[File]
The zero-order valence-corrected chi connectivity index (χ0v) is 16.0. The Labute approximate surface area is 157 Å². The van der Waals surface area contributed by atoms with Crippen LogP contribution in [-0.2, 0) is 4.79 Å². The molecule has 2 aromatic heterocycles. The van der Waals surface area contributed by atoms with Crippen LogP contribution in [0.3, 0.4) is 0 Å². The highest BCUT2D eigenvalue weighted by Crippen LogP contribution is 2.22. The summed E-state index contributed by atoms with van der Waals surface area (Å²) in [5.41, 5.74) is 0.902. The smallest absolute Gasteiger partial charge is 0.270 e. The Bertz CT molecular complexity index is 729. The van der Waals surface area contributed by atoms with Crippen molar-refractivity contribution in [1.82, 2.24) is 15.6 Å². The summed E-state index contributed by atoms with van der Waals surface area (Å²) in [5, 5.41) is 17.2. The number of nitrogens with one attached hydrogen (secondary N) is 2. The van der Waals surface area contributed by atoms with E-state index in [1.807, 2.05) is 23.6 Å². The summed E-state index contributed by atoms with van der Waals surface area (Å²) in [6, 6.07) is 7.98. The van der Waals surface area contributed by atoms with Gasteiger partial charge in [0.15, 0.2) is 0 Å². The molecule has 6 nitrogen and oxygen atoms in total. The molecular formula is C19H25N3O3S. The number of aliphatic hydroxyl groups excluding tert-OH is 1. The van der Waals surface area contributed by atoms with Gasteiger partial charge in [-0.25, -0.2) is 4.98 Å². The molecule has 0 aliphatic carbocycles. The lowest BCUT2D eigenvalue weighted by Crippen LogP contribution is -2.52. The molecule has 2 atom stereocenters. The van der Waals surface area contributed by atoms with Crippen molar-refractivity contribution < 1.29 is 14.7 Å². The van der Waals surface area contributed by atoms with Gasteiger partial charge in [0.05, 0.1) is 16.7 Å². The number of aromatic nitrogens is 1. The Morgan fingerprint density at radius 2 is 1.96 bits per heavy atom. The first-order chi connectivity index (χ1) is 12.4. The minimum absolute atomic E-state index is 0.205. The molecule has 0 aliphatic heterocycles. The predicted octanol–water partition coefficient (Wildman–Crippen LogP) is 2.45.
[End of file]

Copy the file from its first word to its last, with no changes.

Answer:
The zero-order valence-corrected chi connectivity index (χ0v) is 16.0. The Labute approximate surface area is 157 Å². The van der Waals surface area contributed by atoms with Crippen LogP contribution in [-0.2, 0) is 4.79 Å². The molecule has 2 aromatic heterocycles. The van der Waals surface area contributed by atoms with Crippen LogP contribution in [0.3, 0.4) is 0 Å². The highest BCUT2D eigenvalue weighted by Crippen LogP contribution is 2.22. The summed E-state index contributed by atoms with van der Waals surface area (Å²) in [5.41, 5.74) is 0.902. The smallest absolute Gasteiger partial charge is 0.270 e. The Bertz CT molecular complexity index is 729. The van der Waals surface area contributed by atoms with Crippen molar-refractivity contribution in [1.82, 2.24) is 15.6 Å². The summed E-state index contributed by atoms with van der Waals surface area (Å²) in [5, 5.41) is 17.2. The number of nitrogens with one attached hydrogen (secondary N) is 2. The van der Waals surface area contributed by atoms with E-state index in [1.807, 2.05) is 23.6 Å². The summed E-state index contributed by atoms with van der Waals surface area (Å²) in [6, 6.07) is 7.98. The van der Waals surface area contributed by atoms with Gasteiger partial charge in [0.15, 0.2) is 0 Å². The molecule has 6 nitrogen and oxygen atoms in total. The molecular formula is C19H25N3O3S. The number of aliphatic hydroxyl groups excluding tert-OH is 1. The van der Waals surface area contributed by atoms with Gasteiger partial charge in [-0.25, -0.2) is 4.98 Å². The molecule has 0 aliphatic carbocycles. The lowest BCUT2D eigenvalue weighted by Crippen LogP contribution is -2.52. The molecule has 2 atom stereocenters. The van der Waals surface area contributed by atoms with Crippen molar-refractivity contribution < 1.29 is 14.7 Å². The van der Waals surface area contributed by atoms with Gasteiger partial charge in [0.05, 0.1) is 16.7 Å². The number of aromatic nitrogens is 1. The Morgan fingerprint density at radius 2 is 1.96 bits per heavy atom. The first-order chi connectivity index (χ1) is 12.4. The minimum absolute atomic E-state index is 0.205. The molecule has 0 aliphatic heterocycles. The predicted octanol–water partition coefficient (Wildman–Crippen LogP) is 2.45.